The key ingredients of a successful entrepreneurial ecosystem are the same, regardless of the community in which they exist. There are, however, differences between the breadth and depth of support resources in every community, large or small. This post identifies the “ingredients” (elements) of any entrepreneurial ecosystem. In a subsequent post, we will discuss the importance of linking ecosystems between communities so that entrepreneurs and small business owners can obtain support regardless of where they are located (more on that later).
Before launching into each of the ecosystem ingredients, I would be remiss if I didn’t make mention of the book “Startup Communities”, written by Brad Feld. Feld shares his experiences with Boulder Colorado, one of the most highly regarded start-up communities in our country. This book has been an inspiration and a guiding star for some of the work in creating our startup community in the Spokane region.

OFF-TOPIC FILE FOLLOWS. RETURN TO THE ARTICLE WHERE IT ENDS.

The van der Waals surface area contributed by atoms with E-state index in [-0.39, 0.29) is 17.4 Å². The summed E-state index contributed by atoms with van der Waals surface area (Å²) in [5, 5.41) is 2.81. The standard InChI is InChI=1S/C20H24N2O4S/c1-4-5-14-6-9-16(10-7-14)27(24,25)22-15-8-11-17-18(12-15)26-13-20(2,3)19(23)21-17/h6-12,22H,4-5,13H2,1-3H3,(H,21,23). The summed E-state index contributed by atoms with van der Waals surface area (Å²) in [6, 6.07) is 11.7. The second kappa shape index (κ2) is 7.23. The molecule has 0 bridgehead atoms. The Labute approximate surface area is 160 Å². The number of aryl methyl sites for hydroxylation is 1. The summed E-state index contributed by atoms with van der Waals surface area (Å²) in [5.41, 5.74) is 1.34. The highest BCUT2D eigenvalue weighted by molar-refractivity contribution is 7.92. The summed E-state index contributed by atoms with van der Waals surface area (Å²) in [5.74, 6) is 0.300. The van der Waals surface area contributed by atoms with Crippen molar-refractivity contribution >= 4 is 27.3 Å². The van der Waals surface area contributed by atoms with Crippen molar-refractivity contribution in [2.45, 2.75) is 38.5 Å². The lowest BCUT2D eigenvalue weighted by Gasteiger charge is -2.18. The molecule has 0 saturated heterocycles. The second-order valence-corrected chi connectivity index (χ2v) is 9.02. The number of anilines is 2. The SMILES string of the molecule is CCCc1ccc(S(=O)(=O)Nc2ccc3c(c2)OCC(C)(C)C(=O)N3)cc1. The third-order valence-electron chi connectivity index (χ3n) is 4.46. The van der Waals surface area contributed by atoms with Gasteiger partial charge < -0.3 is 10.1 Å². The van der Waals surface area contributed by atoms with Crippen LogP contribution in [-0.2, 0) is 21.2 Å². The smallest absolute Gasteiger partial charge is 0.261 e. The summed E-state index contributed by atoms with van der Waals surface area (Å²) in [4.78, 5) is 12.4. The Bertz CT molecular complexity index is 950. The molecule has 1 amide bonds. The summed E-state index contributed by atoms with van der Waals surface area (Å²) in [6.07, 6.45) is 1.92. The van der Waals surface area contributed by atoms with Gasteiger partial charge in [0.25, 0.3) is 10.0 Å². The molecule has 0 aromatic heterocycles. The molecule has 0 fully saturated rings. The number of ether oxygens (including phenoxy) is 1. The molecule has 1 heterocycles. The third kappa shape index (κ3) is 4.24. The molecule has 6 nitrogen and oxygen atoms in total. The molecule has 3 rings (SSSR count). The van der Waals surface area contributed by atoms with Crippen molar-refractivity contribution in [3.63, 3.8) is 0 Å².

The elements of the entrepreneurial ecosystem are the same, regardless of whether you have a product or services business, regardless of industry or otherwise. The resources within the ecosystem are available if and when a business has a specific need for support at some point during its lifecycle. The support resources include individuals and organizations, and typically fall in one of the following categories:
- Entrepreneurs, Mentors & Advisors
- Spaces & Places
- Events, Meetups, & Networking
- Service Providers
- Big Companies, Government, & Community Resources
- Local Dedicated Press
The most significant challenge of any entrepreneurial ecosystem is how an entrepreneur or small business is made aware of the support resources that exist, and how they effectively navigate the system. In subsequent posts, we will expand upon and examine each of the ingredients of the entrepreneurial ecosystem.